Treasure trove of late Triassic fossils discovered in Utah

Treasure trove of late Triassic fossils discovered in Utah
In this undated photo provided by Brigham Young University on Oct. 16, 2015, paleontologists work at a site where a pterosaur, which would have been the largest flying reptile of the time some 210 million years ago, was found in 2009, in Dinosaur National Monument near the town of Jensen in northeastern Utah. Paleontologists have discovered a cliff brimming with fossils that offers a rare glimpse of desert life in western North America early in the age of dinosaurs. (Brooks Britt/Brigham Young University via AP)

Paleontologists have discovered a cliff-side in Utah brimming with fossils that offers a rare glimpse of desert life in western North America early in the age of dinosaurs.

Among the discoveries in what used to be a lake shoreline between giant sand dunes is a new pterosaur that would have been the largest flying reptile of the time. It wielded its ferocious teeth and powerful skull to gobble up small crocodile type creatures as it soared over a desert some 210 million years ago.

"If you saw one of these things coming at you with its jaws open, it would freak you out of your mind," said Brooks Britt, a Brigham Young University paleontologist who presented preliminary findings this week at the Society of Vertebrate Paleontology conference in Dallas.

He and fellow paleontologists plan to publish the findings in scientific journal next year. Eight different animals, most likely new, have been identified at a site discovered in 2009 near Dinosaur National Monument on the Utah-Colorado border. The discoveries include:

— A type of a strange-looking reptile with a head like a bird, arms like a mole and a claw on the tip of the tail called a drepanosaur.

— Several small crocodile-like creatures with armor on their backs called sphenosuchians.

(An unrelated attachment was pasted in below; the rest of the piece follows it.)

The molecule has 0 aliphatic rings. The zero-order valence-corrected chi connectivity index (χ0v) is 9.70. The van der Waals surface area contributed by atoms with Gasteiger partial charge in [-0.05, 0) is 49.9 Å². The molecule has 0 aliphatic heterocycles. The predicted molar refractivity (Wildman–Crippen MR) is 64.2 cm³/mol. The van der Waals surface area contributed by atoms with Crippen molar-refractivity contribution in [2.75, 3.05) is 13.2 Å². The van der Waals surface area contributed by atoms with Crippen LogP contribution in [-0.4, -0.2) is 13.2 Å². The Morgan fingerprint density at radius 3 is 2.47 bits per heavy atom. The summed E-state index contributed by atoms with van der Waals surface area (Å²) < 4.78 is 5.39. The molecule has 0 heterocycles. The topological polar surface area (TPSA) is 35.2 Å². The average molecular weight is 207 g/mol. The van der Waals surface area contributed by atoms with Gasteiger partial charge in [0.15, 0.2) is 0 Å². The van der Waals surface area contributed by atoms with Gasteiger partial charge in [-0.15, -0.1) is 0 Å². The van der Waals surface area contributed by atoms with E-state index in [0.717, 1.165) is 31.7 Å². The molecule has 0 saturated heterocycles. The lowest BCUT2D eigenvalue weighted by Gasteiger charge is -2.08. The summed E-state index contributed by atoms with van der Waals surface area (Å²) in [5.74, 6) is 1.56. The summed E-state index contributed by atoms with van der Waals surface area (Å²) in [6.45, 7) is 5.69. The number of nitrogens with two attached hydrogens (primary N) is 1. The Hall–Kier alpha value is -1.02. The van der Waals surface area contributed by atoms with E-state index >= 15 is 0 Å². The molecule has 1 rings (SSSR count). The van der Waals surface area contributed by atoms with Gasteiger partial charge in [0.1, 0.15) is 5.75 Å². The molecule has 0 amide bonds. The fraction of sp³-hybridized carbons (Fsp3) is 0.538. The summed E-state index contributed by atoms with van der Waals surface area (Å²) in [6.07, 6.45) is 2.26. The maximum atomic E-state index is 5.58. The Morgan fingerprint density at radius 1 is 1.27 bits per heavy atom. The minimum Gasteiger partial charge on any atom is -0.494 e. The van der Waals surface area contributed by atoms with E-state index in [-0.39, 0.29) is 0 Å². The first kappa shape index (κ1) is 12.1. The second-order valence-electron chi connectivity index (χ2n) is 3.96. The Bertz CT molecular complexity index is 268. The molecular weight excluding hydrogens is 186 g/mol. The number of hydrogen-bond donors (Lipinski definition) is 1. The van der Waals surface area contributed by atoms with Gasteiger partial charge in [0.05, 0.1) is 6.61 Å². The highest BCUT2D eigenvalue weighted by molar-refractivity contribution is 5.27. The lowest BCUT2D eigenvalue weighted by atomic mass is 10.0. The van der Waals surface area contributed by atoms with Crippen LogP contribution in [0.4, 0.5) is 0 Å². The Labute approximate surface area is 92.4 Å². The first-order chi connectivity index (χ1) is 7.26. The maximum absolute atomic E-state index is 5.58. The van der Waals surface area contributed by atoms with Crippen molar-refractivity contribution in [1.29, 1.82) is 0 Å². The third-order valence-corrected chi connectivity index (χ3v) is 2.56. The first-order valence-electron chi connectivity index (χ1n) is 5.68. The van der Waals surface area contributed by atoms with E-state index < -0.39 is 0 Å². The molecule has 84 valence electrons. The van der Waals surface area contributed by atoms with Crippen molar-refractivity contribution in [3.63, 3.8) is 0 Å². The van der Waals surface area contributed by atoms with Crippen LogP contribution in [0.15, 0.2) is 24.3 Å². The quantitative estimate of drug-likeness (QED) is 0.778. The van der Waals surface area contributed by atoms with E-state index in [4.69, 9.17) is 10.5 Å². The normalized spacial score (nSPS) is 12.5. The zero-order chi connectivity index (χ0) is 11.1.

— Two different types of meat-eating dinosaurs, one related to the coelophysis, a scrawny dinosaur featured in the recent movie, "Walking with Dinosaurs."

"It's a fantastic site," said Brian Andres, a University of South Florida paleontologist who heard the presentation this week. "It's in a time and a place that we really do not have a good record of."

The pterosaur discovery is significant because it fills a gap in the fossil record between earlier, smaller pterosaurs and the giant ones that came later, Andres said.

It is related to another wicked-jawed pterosaur discovered in England: the Dimorphodon.

Each side of its lower jaw had two fangs and 28 teeth. "This thing is built like an aerial predator," Andres said.

The skull and wing bone found are also noteworthy because they are intact, and not crushed, a rarity for pterosaurs. It is the first known Triassic pterosaur found in North America, other than one unearthed in Greenland, Britt said.

"It is absurdly rare to find delicate, small skeletons from anywhere in time, anywhere in the world," said Adam Pritchard, a Yale paleontologist not part of the discovery team. "To have them from the Triassic period, which is the very beginning of the age of reptiles, is really unprecedented, especially in western north America."

The site was discovered paleontologists Dan Chure of Dinosaur National Monument and George Englemann of the University of Nebraska. Chure said the duo realized right away they had stumbled upon the discovery of their lives.

So far, they've found 11,500 bones—and they may be only halfway through getting them all out, he said. The new pterosaur, yet to be named, was found last year by a college student carefully extracting fossils from a 300-pound block of sandstone from the site.

"This is the best stuff I'll ever see in my life," said Britts, 60, who has been collecting dinosaur fossils for five decades. "It's like Christmas every day."

The site has been named "Saints and Sinners," a playful nod to the collaboration between Britt, a member of The Church of Jesus Christ of Latter-day Saints, and non-Mormons Chure and Englemann.

"I'm not sure we would exactly consider ourselves sinners, but it had a nice ring to it," Chure said.


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Oct 17, 2015
I would be interested to see paleontologists apply their findings and research to develop some form of knowledge, invention, or whatever, which applies to modern practical living.

Sure, it's nice to know what came before us, and we know everything dies eventually, but I hope one day this field of science somehow learns to meld with medicine or engineering or something to apply their findings more to the here and now.

It's unfortunate that so little development in that area has happened. At the least they might be able to apply expertise to exo-biology, for example, to hypothesize what type of life might be on a given type of planet, given the stuff on Earth in each major epoch.

I'm not dissing their profession, it's just I wish there was more to it than just piecing bones together and trying to guess who at who and when.

Honestly, though, I wouldn't mind working on a dig like this, even if I didn't get to do anything really important.

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